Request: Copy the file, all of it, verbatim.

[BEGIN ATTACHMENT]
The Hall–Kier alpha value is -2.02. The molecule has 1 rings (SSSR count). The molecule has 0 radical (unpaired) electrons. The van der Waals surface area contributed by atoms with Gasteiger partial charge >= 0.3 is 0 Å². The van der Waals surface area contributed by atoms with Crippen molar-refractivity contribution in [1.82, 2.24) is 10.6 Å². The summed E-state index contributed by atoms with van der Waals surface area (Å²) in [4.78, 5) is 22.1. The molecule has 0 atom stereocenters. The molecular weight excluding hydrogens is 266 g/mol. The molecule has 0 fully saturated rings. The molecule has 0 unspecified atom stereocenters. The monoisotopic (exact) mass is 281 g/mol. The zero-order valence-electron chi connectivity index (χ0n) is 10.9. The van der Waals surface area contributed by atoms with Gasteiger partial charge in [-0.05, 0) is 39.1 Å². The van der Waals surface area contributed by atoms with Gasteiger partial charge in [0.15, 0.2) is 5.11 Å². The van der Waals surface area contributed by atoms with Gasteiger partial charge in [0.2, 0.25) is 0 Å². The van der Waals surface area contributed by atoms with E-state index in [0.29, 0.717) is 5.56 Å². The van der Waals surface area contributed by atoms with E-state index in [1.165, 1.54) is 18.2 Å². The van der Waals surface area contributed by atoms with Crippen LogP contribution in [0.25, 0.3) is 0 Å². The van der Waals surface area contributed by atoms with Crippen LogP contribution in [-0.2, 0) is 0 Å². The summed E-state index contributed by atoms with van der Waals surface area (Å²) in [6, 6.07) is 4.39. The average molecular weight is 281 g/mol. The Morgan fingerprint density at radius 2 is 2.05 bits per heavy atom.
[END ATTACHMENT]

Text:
The Hall–Kier alpha value is -2.02. The molecule has 1 rings (SSSR count). The molecule has 0 radical (unpaired) electrons. The van der Waals surface area contributed by atoms with Gasteiger partial charge >= 0.3 is 0 Å². The van der Waals surface area contributed by atoms with Crippen molar-refractivity contribution in [1.82, 2.24) is 10.6 Å². The summed E-state index contributed by atoms with van der Waals surface area (Å²) in [4.78, 5) is 22.1. The molecule has 0 atom stereocenters. The molecular weight excluding hydrogens is 266 g/mol. The molecule has 0 fully saturated rings. The molecule has 0 unspecified atom stereocenters. The monoisotopic (exact) mass is 281 g/mol. The zero-order valence-electron chi connectivity index (χ0n) is 10.9. The van der Waals surface area contributed by atoms with Gasteiger partial charge in [-0.05, 0) is 39.1 Å². The van der Waals surface area contributed by atoms with Gasteiger partial charge in [0.15, 0.2) is 5.11 Å². The van der Waals surface area contributed by atoms with Gasteiger partial charge in [0.2, 0.25) is 0 Å². The van der Waals surface area contributed by atoms with E-state index in [0.29, 0.717) is 5.56 Å². The van der Waals surface area contributed by atoms with E-state index in [1.165, 1.54) is 18.2 Å². The van der Waals surface area contributed by atoms with Crippen LogP contribution in [0.25, 0.3) is 0 Å². The van der Waals surface area contributed by atoms with Crippen LogP contribution in [-0.2, 0) is 0 Å². The summed E-state index contributed by atoms with van der Waals surface area (Å²) in [6, 6.07) is 4.39. The average molecular weight is 281 g/mol. The Morgan fingerprint density at radius 2 is 2.05 bits per heavy atom.